THE POWER OF FEDERAL COURTS
Judges who become part of the federal judiciary hold immense power over the lives of Americans, hearing cases that affect religious freedom for generations. The Supreme Court takes about 70-80 cases annually, while federal courts of appeals handle about 35,000 cases per year. So while Supreme Court justice selections are especially important, circuit court and district court judges hear 99% of all federal appeals cases.
President Trump, along with the Republican-controlled Senate, has a prime opportunity to nominate judges who will uphold the Constitution. As with the nomination of Judge Brett Kavanaugh to the U.S. Supreme Court, First Liberty attorneys—religious liberty experts—have been analyzing the opinions of judicial candidates related to religious freedom.
FEDERAL COURTS BY THE NUMBERS
Currently, there are over 100 judicial vacancies in our federal courts. These include both judicial seats that are open at this time and the federal judiciary:
- Circuit Courts (U.S. Court of Appeals)
- 13 Circuit Court of Appeals (179 judges)
- U.S. District Courts
- 94 District Courts (89 in the 50 states)
- 677 total judges
- Specialty Courts
- Federal Claims Court (16 judges)
- Court of International Trade (9 judges)
For an up-to-date list of federal vacancies, click here to visit the official U.S. Courts site.
Circuit Courts shown are grouped by color. Orange dots signify circuit court judicial vacancies. Red dots indicate nominees. Gold dots signify nominees that have been confirmed.
Double click on circuits to see nominee list and bios. Note: Click on the DC icon to the right of the map for Washington, DC circuit court details.
Green dots signify district court judicial vacancies. Yellow dots indicate nominees. Blue dots signify nominees that have been confirmed. Double click on states to see names and bios. Note: Click on the DC icon to the right of the map for Washington, DC district court details.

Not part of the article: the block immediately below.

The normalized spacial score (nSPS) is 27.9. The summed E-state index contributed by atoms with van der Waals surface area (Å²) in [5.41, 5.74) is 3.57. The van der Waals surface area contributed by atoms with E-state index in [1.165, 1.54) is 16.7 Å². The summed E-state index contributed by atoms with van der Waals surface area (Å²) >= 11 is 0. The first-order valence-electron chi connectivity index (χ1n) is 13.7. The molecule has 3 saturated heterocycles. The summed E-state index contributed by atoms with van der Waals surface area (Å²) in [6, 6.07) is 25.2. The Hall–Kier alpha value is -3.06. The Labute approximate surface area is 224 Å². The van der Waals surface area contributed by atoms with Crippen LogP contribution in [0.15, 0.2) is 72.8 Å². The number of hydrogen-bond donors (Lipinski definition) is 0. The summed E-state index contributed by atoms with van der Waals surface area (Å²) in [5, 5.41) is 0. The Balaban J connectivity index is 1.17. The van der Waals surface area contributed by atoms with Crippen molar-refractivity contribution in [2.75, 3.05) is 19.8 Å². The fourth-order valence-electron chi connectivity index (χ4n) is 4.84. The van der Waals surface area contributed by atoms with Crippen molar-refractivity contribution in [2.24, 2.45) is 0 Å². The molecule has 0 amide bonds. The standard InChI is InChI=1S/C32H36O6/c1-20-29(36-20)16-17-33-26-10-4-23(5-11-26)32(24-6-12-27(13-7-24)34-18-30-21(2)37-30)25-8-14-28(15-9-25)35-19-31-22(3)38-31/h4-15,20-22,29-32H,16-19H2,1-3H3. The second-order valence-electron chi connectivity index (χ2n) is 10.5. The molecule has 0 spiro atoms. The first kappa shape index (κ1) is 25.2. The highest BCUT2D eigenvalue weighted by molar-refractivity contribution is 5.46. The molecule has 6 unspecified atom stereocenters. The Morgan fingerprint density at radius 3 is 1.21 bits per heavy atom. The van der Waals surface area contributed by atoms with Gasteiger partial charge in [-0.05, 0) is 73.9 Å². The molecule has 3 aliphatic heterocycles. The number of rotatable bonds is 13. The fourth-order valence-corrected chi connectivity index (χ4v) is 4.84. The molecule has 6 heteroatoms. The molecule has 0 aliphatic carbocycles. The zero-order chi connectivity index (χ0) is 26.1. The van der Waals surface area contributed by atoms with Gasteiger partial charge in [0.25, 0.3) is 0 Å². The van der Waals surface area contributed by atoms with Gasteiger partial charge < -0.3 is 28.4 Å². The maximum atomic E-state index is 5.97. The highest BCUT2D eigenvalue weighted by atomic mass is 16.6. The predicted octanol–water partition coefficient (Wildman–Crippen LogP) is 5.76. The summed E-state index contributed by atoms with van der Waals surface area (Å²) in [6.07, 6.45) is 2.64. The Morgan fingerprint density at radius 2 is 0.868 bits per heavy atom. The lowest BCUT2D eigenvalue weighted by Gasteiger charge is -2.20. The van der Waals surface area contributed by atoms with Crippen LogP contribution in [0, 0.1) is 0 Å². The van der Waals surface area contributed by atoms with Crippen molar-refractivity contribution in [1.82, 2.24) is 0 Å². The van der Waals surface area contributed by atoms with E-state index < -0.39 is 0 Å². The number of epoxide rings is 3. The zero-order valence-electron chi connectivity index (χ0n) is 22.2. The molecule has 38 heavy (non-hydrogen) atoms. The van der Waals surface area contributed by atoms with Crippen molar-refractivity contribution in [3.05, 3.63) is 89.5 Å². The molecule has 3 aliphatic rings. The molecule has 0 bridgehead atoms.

HOW NOMINEES ARE CONFIRMED
The fair and timely confirmation of Justice Neil Gorsuch to the Supreme Court stands in stark contrast to the gridlock and obstruction imposed on President Trump’s nominees to the lower courts. Today, there are more judicial vacancies than when President Trump first took office— more than 140 and counting.
The Appointments Clause of the Constitution requires the President:
“Shall nominate, and by and with the Advice and Consent of the Senate, shall appoint … Judges of the supreme Court, and all other [federal judges] which shall be established by Law.”
In addition to the Supreme Court, the President’s judicial appointments consist of nominees to Courts of Appeal and District Courts. While the Constitution requires all judicial nominees to be confirmed by the Senate, it does not specify the process.
The current confirmation process has developed over time to include numerous traditions, precedents, professional courtesies, and formal rules adopted by the Senate. Recently, however, one Senate practice has slowed the confirmation process: the “30-hour” rule. This practice, which is not mandated by the Constitution, has hindered the Senate from performing its “Advice and Consent” duty, which is mandated by the Constitution.
The 30-hour rule is a derivative of the more familiar filibuster process. In 2013, the Senate abolished the 60-vote threshold to cut off debate (to invoke cloture) on all nominations except those to the Supreme Court. However Senate rules still currently allow up to 30 hours of debate for a single nomination. At that pace it would take several years to debate nominees for the current judicial vacancies.
TAKE ACTION TO SPEED THE NOMINATION PROCESS
Senate Majority Leader Mitch McConnell (R-KY) should lead his caucus to implement a version of the reforms to the 30-hour post-cloture debate suggested by Senator James Lankford (R-OK). Under this reform, the Senate would interpret its own Rule XXII to clarify that the 30-hour requirement does not apply to nominations. Instead, the Senate Majority Leader should as a courtesy allow a short period for post-cloture debate, ideally two hours per nominee, but certainly not more than eight hours. With this reform, the Senate should be able to quickly confirm nominees to lifetime judgeships.